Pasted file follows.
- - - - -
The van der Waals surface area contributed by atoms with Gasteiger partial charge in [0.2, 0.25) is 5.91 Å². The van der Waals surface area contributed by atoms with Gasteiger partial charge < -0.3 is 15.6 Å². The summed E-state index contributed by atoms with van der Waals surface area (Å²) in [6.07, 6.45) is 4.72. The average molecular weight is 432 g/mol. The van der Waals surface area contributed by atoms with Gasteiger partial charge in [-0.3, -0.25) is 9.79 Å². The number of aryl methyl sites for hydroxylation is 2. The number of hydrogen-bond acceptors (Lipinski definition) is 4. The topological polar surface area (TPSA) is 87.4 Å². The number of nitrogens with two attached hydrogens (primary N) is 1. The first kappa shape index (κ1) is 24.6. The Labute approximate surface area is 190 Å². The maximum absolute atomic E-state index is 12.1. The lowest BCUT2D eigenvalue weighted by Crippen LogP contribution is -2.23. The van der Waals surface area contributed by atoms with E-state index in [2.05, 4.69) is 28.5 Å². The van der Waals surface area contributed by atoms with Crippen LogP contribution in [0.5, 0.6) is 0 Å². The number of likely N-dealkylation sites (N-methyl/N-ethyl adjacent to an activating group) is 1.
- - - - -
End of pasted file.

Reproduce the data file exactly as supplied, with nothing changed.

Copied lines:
The van der Waals surface area contributed by atoms with Gasteiger partial charge in [0.2, 0.25) is 5.91 Å². The van der Waals surface area contributed by atoms with Gasteiger partial charge < -0.3 is 15.6 Å². The summed E-state index contributed by atoms with van der Waals surface area (Å²) in [6.07, 6.45) is 4.72. The average molecular weight is 432 g/mol. The van der Waals surface area contributed by atoms with Gasteiger partial charge in [-0.3, -0.25) is 9.79 Å². The number of aryl methyl sites for hydroxylation is 2. The number of hydrogen-bond acceptors (Lipinski definition) is 4. The topological polar surface area (TPSA) is 87.4 Å². The number of nitrogens with two attached hydrogens (primary N) is 1. The first kappa shape index (κ1) is 24.6. The Labute approximate surface area is 190 Å². The maximum absolute atomic E-state index is 12.1. The lowest BCUT2D eigenvalue weighted by Crippen LogP contribution is -2.23. The van der Waals surface area contributed by atoms with E-state index in [2.05, 4.69) is 28.5 Å². The van der Waals surface area contributed by atoms with Crippen LogP contribution in [0.5, 0.6) is 0 Å². The number of likely N-dealkylation sites (N-methyl/N-ethyl adjacent to an activating group) is 1.